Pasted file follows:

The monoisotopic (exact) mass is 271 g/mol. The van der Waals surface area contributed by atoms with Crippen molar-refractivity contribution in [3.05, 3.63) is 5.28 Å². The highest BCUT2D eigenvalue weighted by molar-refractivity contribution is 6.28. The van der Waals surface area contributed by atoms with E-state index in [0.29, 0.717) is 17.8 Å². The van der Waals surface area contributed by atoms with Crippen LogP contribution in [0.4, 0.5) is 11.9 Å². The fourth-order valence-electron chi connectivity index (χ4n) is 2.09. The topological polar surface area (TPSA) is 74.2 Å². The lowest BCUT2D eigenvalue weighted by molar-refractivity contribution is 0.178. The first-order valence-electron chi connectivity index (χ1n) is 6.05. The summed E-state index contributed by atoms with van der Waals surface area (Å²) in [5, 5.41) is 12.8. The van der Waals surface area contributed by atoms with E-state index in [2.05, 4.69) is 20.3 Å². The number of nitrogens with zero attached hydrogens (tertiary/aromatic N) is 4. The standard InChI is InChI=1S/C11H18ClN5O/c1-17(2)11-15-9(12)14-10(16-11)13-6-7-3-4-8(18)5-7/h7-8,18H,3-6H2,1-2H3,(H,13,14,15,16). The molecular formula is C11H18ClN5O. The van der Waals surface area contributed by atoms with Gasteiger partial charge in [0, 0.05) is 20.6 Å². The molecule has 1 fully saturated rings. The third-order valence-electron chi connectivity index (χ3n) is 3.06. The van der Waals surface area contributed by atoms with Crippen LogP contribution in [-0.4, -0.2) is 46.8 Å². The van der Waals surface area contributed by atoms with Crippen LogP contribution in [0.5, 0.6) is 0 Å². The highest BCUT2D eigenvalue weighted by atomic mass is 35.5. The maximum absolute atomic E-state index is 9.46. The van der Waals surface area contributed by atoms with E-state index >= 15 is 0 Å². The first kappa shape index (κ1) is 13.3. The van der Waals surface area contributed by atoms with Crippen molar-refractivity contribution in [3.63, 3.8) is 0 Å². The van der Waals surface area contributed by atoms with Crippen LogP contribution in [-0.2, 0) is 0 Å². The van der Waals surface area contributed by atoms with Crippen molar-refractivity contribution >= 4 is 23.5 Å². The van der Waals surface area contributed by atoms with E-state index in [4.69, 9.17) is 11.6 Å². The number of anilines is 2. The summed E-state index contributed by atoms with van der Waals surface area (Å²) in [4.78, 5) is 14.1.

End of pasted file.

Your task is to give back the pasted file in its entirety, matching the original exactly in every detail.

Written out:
The monoisotopic (exact) mass is 271 g/mol. The van der Waals surface area contributed by atoms with Crippen molar-refractivity contribution in [3.05, 3.63) is 5.28 Å². The highest BCUT2D eigenvalue weighted by molar-refractivity contribution is 6.28. The van der Waals surface area contributed by atoms with E-state index in [0.29, 0.717) is 17.8 Å². The van der Waals surface area contributed by atoms with Crippen LogP contribution in [0.4, 0.5) is 11.9 Å². The fourth-order valence-electron chi connectivity index (χ4n) is 2.09. The topological polar surface area (TPSA) is 74.2 Å². The lowest BCUT2D eigenvalue weighted by molar-refractivity contribution is 0.178. The first-order valence-electron chi connectivity index (χ1n) is 6.05. The summed E-state index contributed by atoms with van der Waals surface area (Å²) in [5, 5.41) is 12.8. The van der Waals surface area contributed by atoms with E-state index in [2.05, 4.69) is 20.3 Å². The number of nitrogens with zero attached hydrogens (tertiary/aromatic N) is 4. The standard InChI is InChI=1S/C11H18ClN5O/c1-17(2)11-15-9(12)14-10(16-11)13-6-7-3-4-8(18)5-7/h7-8,18H,3-6H2,1-2H3,(H,13,14,15,16). The molecular formula is C11H18ClN5O. The van der Waals surface area contributed by atoms with Gasteiger partial charge in [0, 0.05) is 20.6 Å². The molecule has 1 fully saturated rings. The third-order valence-electron chi connectivity index (χ3n) is 3.06. The van der Waals surface area contributed by atoms with Crippen LogP contribution in [-0.4, -0.2) is 46.8 Å². The van der Waals surface area contributed by atoms with Crippen LogP contribution in [0.5, 0.6) is 0 Å². The highest BCUT2D eigenvalue weighted by atomic mass is 35.5. The maximum absolute atomic E-state index is 9.46. The van der Waals surface area contributed by atoms with E-state index >= 15 is 0 Å². The first kappa shape index (κ1) is 13.3. The van der Waals surface area contributed by atoms with Crippen molar-refractivity contribution in [3.63, 3.8) is 0 Å². The van der Waals surface area contributed by atoms with Crippen LogP contribution in [-0.2, 0) is 0 Å². The van der Waals surface area contributed by atoms with Crippen molar-refractivity contribution >= 4 is 23.5 Å². The van der Waals surface area contributed by atoms with E-state index in [4.69, 9.17) is 11.6 Å². The number of anilines is 2. The summed E-state index contributed by atoms with van der Waals surface area (Å²) in [4.78, 5) is 14.1.